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Ryanair profits rise despite cancellations crisis
[LONDON] Ireland's troubled Ryanair said Monday that quarterly net profits rose 12 per cent, despite a flight cancellations crisis that was sparked by pilot rostering problems.
Profit after taxation increased to 106 million euros (S$173.8 million) in the group's third quarter or three months to December from a year earlier, the Dublin-based carrier said in a statement.
Passenger numbers grew six percent to 30.4 million people despite the cancellations fiasco.
"We are pleased to report this 12-per cent increase in profits during a very challenging third quarter," said chief executive Michael O'Leary.
The outspoken boss then acknowledged "our pilot rostering failure in September".
Ryanair suffered a troubled end to 2017, being forced to cancel 20,000 flights through to March this year, mainly because of botched holiday scheduling for pilots.
The results on Monday came one week after Ryanair signed an agreement to recognise the British Airline Pilots Association (BALPA), reversing its historic hostility towards trade unions.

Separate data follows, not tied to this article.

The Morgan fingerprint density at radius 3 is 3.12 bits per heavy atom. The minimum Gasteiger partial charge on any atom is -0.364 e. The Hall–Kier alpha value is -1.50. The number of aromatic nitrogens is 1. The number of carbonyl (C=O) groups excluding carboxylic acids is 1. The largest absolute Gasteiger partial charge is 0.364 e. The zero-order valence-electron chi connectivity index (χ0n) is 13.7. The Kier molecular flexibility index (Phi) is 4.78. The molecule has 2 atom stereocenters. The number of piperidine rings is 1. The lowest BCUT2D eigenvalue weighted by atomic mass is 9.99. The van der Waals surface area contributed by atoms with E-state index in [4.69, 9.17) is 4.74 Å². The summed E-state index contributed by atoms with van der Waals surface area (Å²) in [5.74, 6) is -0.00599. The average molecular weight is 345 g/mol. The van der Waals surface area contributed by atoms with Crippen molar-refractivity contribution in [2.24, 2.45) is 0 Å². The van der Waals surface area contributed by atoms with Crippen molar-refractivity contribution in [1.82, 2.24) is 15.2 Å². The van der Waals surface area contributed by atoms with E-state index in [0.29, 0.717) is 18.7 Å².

The carrier, which suffered major turbulence in recent months from aggrieved staff, announced earlier this month that its UK-based pilots had accepted pay increases of up to 20 per cent.
"It became clear in December that a majority of pilots wanted to be represented by unions," added Mr O'Leary in the earnings release.
"In keeping with our policy to recognise unions when the majority of our people wanted it, we have met pilot unions in Ireland, UK, Spain, Germany, Italy, Portugal, Belgium and France to discuss how we can work with them on behalf of our people.
"We have successfully concluded our first recognition agreement with BALPA in the UK, a market which accounts for over 25 per cent of our pilots." The cancellations fiasco triggered pilots' demands for better working conditions and representation, with some departing for other carriers.